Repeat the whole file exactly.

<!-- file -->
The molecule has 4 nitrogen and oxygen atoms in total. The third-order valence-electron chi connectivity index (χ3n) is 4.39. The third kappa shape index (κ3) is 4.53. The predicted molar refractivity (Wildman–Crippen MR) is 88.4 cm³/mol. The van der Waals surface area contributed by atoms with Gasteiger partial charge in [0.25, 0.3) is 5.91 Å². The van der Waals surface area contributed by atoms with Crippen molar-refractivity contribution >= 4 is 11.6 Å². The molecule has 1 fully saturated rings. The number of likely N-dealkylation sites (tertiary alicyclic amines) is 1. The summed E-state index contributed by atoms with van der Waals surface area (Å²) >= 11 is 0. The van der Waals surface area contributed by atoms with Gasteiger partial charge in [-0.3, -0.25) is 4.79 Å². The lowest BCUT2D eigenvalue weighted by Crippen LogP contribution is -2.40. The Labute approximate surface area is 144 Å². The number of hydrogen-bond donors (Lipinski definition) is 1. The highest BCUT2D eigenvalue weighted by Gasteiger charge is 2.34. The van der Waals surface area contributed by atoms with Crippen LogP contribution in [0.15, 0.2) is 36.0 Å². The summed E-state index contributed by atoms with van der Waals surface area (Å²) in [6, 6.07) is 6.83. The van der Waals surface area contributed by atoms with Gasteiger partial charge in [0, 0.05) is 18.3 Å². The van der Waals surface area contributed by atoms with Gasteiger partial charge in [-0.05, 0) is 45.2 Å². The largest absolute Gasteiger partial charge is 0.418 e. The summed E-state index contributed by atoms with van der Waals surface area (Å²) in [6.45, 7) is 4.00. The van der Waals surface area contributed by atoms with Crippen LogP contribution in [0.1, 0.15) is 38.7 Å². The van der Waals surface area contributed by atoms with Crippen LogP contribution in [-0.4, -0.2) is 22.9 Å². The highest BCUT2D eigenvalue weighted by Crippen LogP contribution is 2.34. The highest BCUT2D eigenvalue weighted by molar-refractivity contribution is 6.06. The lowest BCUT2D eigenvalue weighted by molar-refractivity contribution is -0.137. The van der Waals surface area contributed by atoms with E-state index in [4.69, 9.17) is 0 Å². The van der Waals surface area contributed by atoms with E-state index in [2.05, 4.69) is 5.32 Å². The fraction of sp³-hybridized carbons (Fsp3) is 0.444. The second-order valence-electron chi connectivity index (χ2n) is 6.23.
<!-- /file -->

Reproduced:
The molecule has 4 nitrogen and oxygen atoms in total. The third-order valence-electron chi connectivity index (χ3n) is 4.39. The third kappa shape index (κ3) is 4.53. The predicted molar refractivity (Wildman–Crippen MR) is 88.4 cm³/mol. The van der Waals surface area contributed by atoms with Gasteiger partial charge in [0.25, 0.3) is 5.91 Å². The van der Waals surface area contributed by atoms with Crippen molar-refractivity contribution >= 4 is 11.6 Å². The molecule has 1 fully saturated rings. The number of likely N-dealkylation sites (tertiary alicyclic amines) is 1. The summed E-state index contributed by atoms with van der Waals surface area (Å²) >= 11 is 0. The van der Waals surface area contributed by atoms with Gasteiger partial charge in [-0.3, -0.25) is 4.79 Å². The lowest BCUT2D eigenvalue weighted by Crippen LogP contribution is -2.40. The Labute approximate surface area is 144 Å². The number of hydrogen-bond donors (Lipinski definition) is 1. The highest BCUT2D eigenvalue weighted by Gasteiger charge is 2.34. The van der Waals surface area contributed by atoms with Crippen LogP contribution in [0.15, 0.2) is 36.0 Å². The summed E-state index contributed by atoms with van der Waals surface area (Å²) in [6, 6.07) is 6.83. The van der Waals surface area contributed by atoms with Gasteiger partial charge in [0, 0.05) is 18.3 Å². The van der Waals surface area contributed by atoms with Gasteiger partial charge in [-0.05, 0) is 45.2 Å². The largest absolute Gasteiger partial charge is 0.418 e. The summed E-state index contributed by atoms with van der Waals surface area (Å²) in [6.45, 7) is 4.00. The van der Waals surface area contributed by atoms with Crippen LogP contribution in [0.1, 0.15) is 38.7 Å². The van der Waals surface area contributed by atoms with Crippen LogP contribution in [-0.4, -0.2) is 22.9 Å². The highest BCUT2D eigenvalue weighted by Crippen LogP contribution is 2.34. The highest BCUT2D eigenvalue weighted by molar-refractivity contribution is 6.06. The lowest BCUT2D eigenvalue weighted by molar-refractivity contribution is -0.137. The van der Waals surface area contributed by atoms with E-state index in [4.69, 9.17) is 0 Å². The van der Waals surface area contributed by atoms with E-state index in [2.05, 4.69) is 5.32 Å². The fraction of sp³-hybridized carbons (Fsp3) is 0.444. The second-order valence-electron chi connectivity index (χ2n) is 6.23.